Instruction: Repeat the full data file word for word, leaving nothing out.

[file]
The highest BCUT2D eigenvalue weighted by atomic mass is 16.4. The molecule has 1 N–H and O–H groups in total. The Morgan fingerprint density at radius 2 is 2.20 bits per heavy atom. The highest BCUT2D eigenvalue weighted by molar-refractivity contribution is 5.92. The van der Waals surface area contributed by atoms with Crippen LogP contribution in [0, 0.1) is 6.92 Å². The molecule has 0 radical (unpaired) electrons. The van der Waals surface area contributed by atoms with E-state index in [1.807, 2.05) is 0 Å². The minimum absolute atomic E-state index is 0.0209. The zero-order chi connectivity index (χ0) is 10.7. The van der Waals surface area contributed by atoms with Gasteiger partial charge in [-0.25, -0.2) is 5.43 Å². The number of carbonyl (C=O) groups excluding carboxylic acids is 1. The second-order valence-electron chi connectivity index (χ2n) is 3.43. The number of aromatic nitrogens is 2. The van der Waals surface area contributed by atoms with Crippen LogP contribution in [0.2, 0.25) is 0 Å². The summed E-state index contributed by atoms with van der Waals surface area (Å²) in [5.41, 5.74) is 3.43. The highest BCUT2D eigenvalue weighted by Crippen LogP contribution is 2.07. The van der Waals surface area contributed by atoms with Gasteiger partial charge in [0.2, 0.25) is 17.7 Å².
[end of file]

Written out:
The highest BCUT2D eigenvalue weighted by atomic mass is 16.4. The molecule has 1 N–H and O–H groups in total. The Morgan fingerprint density at radius 2 is 2.20 bits per heavy atom. The highest BCUT2D eigenvalue weighted by molar-refractivity contribution is 5.92. The van der Waals surface area contributed by atoms with Crippen LogP contribution in [0, 0.1) is 6.92 Å². The molecule has 0 radical (unpaired) electrons. The van der Waals surface area contributed by atoms with E-state index in [1.807, 2.05) is 0 Å². The minimum absolute atomic E-state index is 0.0209. The zero-order chi connectivity index (χ0) is 10.7. The van der Waals surface area contributed by atoms with Gasteiger partial charge in [-0.25, -0.2) is 5.43 Å². The number of carbonyl (C=O) groups excluding carboxylic acids is 1. The second-order valence-electron chi connectivity index (χ2n) is 3.43. The number of aromatic nitrogens is 2. The van der Waals surface area contributed by atoms with Crippen LogP contribution in [0.2, 0.25) is 0 Å². The summed E-state index contributed by atoms with van der Waals surface area (Å²) in [5.41, 5.74) is 3.43. The highest BCUT2D eigenvalue weighted by Crippen LogP contribution is 2.07. The van der Waals surface area contributed by atoms with Gasteiger partial charge in [0.2, 0.25) is 17.7 Å².